We wish to acknowledge the above 3 photographs are from ‘Sand, Sweat and Camels. The Story of the Australian Camel Corps’ by George F and Edmee M Langley. ISBN 0 7270 1013 1.
Above: Australians of the Imperial Camel Corps near Rafah during the war against the Ottoman Empire, 26 January 1918
Note: Troopers above stripped off uniforms, often remaining shirtless in the desert heat – when discovered by an Officer in Egypt quite near to ‘Barracks’ at Cario he complained. Obviously these officers never travelled in the desert and probably never left the comforts of Cairo life. In fact Cario seemed to attract large numbers of officers and government officials who would later be ‘cleared out’ – of no value in a war.
Above: Imperial Camel Corps riding outside Beersheba 1917.
Above: Feeding time.
Above: Bath-time for the troopers and their camels.
We wish to acknowledge Imperial War Museum for these photographs – an opportunity to share these historical insights with today’s Australians.
Above: Amman looking towards the Citadel 1918.
Above: Pencil drawing of Omman in distance.
Above: Amman Raid March 1918
Above: Hill 3039 where we believe Trooper Trenaman lost his life 30 March, 1918. 62 Troops died at Israel/Palestine conflict on this day, it was a military failure. There had been no time to collect and bring back dead troops.
We acknowledge Birtwhistle History Centre, Armadale, WA
Two years of service cost the ICC 240 deaths: 106 British, 84 Australians, 41 New Zealanders, and nine men from India.
Above: CC officer outside his tent. Everything was temporary – to be pulled down and erected elsewhere.
Below: Jerusalem CWG Cemetery
Below: Red Cross Report – Wilfred (Roy) TRENAMAN’S body was never recovered. His name is recorded on the Australian Memorial WW1 – Jerusalem War Cemetery.
Trenaman is one of 3,300 Commonwealth Serviceman who died WW1 in operations in Egypt or Palestine who have no known grave.
It was an unwritten law those serving with Camel Corps and Light Horse were always recovered unless absolutely impossible. The nomadic Bedouin usually robbed bodies of personal effects and sometimes worse. This silent law was also applicable to the Turks and Germans. There are stories of Turks carrying a white flag to return an Australian’s belongings recovered from a Bedouin.
Above: The Imperial Camel Corps Memorial – This sculpture is located at Victoria Embankment Gardens, Thames Embarkment east of Charing Cross, London.
Above: In June 1918 the Camel Corps disbanded, (no longer useful for travelling until the end of the war). The troopers of Australian Camel Corps formed the 5th Light Horse.
The above memorial is in Melbourne – This small shrine is planted beneath a tree in Birdwood Avenue, Shrine Reserve, Melbourne. The tree was planted in 1934 by Captain J.R.Hall and was No.16 in the ballot.
There appears to be no substantial Memorial in Australia to the Imperial Camel Corps Australia WW1.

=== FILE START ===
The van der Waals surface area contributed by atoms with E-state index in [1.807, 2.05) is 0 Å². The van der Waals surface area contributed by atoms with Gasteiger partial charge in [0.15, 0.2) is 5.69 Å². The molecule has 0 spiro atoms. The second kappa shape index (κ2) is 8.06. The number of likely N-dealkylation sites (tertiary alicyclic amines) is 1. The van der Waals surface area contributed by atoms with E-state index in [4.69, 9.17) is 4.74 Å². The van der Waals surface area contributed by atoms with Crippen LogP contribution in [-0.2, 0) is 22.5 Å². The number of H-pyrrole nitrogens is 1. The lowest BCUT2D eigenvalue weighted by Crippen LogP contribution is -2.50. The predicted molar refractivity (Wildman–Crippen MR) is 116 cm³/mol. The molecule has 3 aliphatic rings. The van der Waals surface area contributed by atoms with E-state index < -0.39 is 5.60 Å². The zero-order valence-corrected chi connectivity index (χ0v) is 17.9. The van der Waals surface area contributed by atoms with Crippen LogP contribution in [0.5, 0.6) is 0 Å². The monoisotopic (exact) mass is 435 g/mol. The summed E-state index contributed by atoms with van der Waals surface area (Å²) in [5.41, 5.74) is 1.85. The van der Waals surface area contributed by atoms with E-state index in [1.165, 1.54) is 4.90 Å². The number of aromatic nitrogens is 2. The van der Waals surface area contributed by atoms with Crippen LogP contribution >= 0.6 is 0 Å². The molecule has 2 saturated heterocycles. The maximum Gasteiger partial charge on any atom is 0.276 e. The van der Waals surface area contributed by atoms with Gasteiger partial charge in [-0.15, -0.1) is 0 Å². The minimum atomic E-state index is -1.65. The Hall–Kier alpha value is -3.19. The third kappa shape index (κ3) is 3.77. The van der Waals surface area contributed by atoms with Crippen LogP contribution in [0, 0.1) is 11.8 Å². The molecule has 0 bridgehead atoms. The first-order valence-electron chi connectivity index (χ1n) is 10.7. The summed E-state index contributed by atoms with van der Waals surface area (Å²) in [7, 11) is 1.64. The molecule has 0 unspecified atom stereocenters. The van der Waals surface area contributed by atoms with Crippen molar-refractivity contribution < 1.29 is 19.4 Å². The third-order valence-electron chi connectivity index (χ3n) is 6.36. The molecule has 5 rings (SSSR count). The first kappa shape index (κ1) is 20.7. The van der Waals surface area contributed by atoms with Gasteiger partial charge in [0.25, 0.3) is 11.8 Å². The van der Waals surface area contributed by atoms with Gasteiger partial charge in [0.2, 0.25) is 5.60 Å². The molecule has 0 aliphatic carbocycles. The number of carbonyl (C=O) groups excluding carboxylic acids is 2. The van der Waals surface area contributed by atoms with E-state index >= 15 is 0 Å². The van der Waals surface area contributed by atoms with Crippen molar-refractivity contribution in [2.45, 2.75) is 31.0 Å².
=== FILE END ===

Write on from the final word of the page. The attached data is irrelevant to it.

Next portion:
The Camels and their troopers have disappeared into the past!
There is no regimental history of the Imperial Camel Corp because as a regiment it did not exist. There were never any headquarters or organisations in Australia, other than the groups of originals who met up after Anzac Day.
Of all the fighting units in the British Army the Imperial Camel Corps are the least known to the general public throughout the Commonwealth, Britain, Australia and New Zealand.
They came from outback Queensland, Western Australia, Australia’s rural towns and cities, including many indigenous, from London slums and Britains’ stately homes. All classes of society and all types welded together by the incredible animal – the Camel.
Above: Kalgoorlie St Johns Anglican Church Honour Roll, Maritana Street, Kalgoorlie was opened 27 November 1921 by General Hobbs.
The inscription reads:
Gallipoli, Belgium, France, Egypt, Palestine
To the Glory of God
And in the memory of the gallant men of this Diocese who fought and fell in the Great War 1914-1919
The tablet is erected in pride of their valour and in sorrow for their loss
See Ye to it that they be ever held in honoured remembrance
Stan Currie was known as ‘Sue’ most of his life. The Currie family resided in Claremont. At that time the land was sparsely housed. Very close to the family was an orchard and vegetable garden owned by a Chinese man by the name of ‘Su’. Stan had a habit of picking apples from Mr. Su’s apple trees and hence the Currie family called young Stan ‘Su’ which somehow and at some time became ‘Sue’.
Chinese and other market gardeners sought wetland areas with a water table. Market gardens were located on peaty soils on or near lakes, swamps and drained swampland. The Claremont Lake area was perfect. Originally known as Butlers Swamp – 10 acres was granted to William Burton Butler about 1830-1850 and was used for farming and stock grazing. Around the turn of the century orchards and gardens flourished around Butlers Swamp area. With the changing immigration policy there were few Chinese market gardeners from after 1920’s and 1930’s. There had been chinese market gardens near the Swan River in early Nedlands and South Perth foreshore until 1950.
Sue Currie was in Saigon with Ron Badock – after the war the two men remained close mates. The Badock’s lived nearby in Floreat. Ron’s children recall visiting Sue Currie with their Dad – always wondering why he was called ‘Sue’ – decades before Johnny Cash’s song ‘The boy named Sue’.